Figure 1:: T1 sequenced MRI with paramagnetic contrast showing a right parietal tumor lesion with a peritumoral cyst in a coronal section.
Figure 2:: Left: T1 sequenced MRI with paramagnetic contrast showing tumor recurrence invading the SLS. Right: Venous phase angioresonance showing a signal void in the posterior region of the SLS.
Figure 3:: (a) Hematoxylin-eosin (H-E) staining showing the tumor invading meningeal structures. (b) H-E staining showing tumor tissue with numerous blood vessels. (c) H-E staining showing stromal and capillary cells with hemosiderin deposits due to bleeding. (d) Stromal cells showing immunoreactivity for CD34. (e) Vascular endothelial proliferation showing immunoreactivity for podoplanin D2-40. (f) H-E staining showing neoplastic stromal cells.

RESULTS

The literature search yielded a total of 168 references that contained data on patients with supratentorial hemangioblastomas. However, only 32 patients had a supratentorial hemangioblastoma with meningeal involvement.[1,3-9,11-14,16-19,21,25,27,29,33,35-38,40,42-44,46-48] Of the 33 published cases of supratentorial hemangioblastomas with meningeal involvement, including our case, 17 (52%) were male and the other cases were female, and the median age was 50 years. In relation to the intracranial location, 18 (55%) were affecting the frontal lobe, 9 (27%) the parietal lobe, 4 (12%) the occipital lobe, and only 2 (6%) in the sellar/parasellar region. There were not described supratentorial hemangioblastomas with meningeal involvement located in the temporal lobe neither in the insular region. The situation of the lesions presented 12 cases (36%) on the cerebral convexity, 8 (25%) in the parasagittal region, closely related to the SLS, but not invading it, 9 (27%) adjacent to the brain sickle or tentorium, 2 (6%) in the sellar/parasellar region, and in 2 cases (6%), their intracranial location was not accurately described. The appearance of the tumors was described as a solid mass in all cases of supratentorial hemangioblastoma with meningeal involvement, except in one article, in which the tumor appearance was not specified. In relation to the association of VHL disease, 22 cases (67%) were not related to VHL disease, 7 cases (21%) had the disease, and in 4 cases (12%), the VHL gene mutation was not determined, neither personal nor family stigmas were described related to the clinical case [Table 1]. It is possible that this figure is not true to reality and in clinical practice, there are many more cases treated.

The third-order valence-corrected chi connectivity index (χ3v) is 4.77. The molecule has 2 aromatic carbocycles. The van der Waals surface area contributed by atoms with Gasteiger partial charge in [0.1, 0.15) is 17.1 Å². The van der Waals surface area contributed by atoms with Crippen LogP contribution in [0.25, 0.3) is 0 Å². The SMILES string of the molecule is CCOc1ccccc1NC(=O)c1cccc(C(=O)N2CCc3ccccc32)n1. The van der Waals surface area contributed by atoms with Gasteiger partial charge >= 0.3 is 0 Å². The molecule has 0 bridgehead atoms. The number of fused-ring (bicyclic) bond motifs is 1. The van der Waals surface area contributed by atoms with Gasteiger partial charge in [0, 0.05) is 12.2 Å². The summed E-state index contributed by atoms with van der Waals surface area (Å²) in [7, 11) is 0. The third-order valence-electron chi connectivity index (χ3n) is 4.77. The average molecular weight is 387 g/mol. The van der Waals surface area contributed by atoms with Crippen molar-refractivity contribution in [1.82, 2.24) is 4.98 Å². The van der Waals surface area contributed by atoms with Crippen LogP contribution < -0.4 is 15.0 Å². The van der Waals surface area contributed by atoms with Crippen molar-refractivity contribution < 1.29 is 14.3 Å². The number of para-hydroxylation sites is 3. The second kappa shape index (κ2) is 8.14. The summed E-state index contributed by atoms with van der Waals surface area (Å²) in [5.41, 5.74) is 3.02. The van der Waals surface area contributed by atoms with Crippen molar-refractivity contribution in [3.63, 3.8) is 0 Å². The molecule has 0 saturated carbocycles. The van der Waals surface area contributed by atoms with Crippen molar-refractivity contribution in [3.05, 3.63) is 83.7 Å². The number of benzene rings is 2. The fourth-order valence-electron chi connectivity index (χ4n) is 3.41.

Table 1:: Supratentorial hemangioblastomas with meningeal involvement described from 1942 to 2020.

Finally, only three cases of supratentorial hemangioblastoma with meningeal involvement presented recurrence 2 years after surgery.

DISCUSSION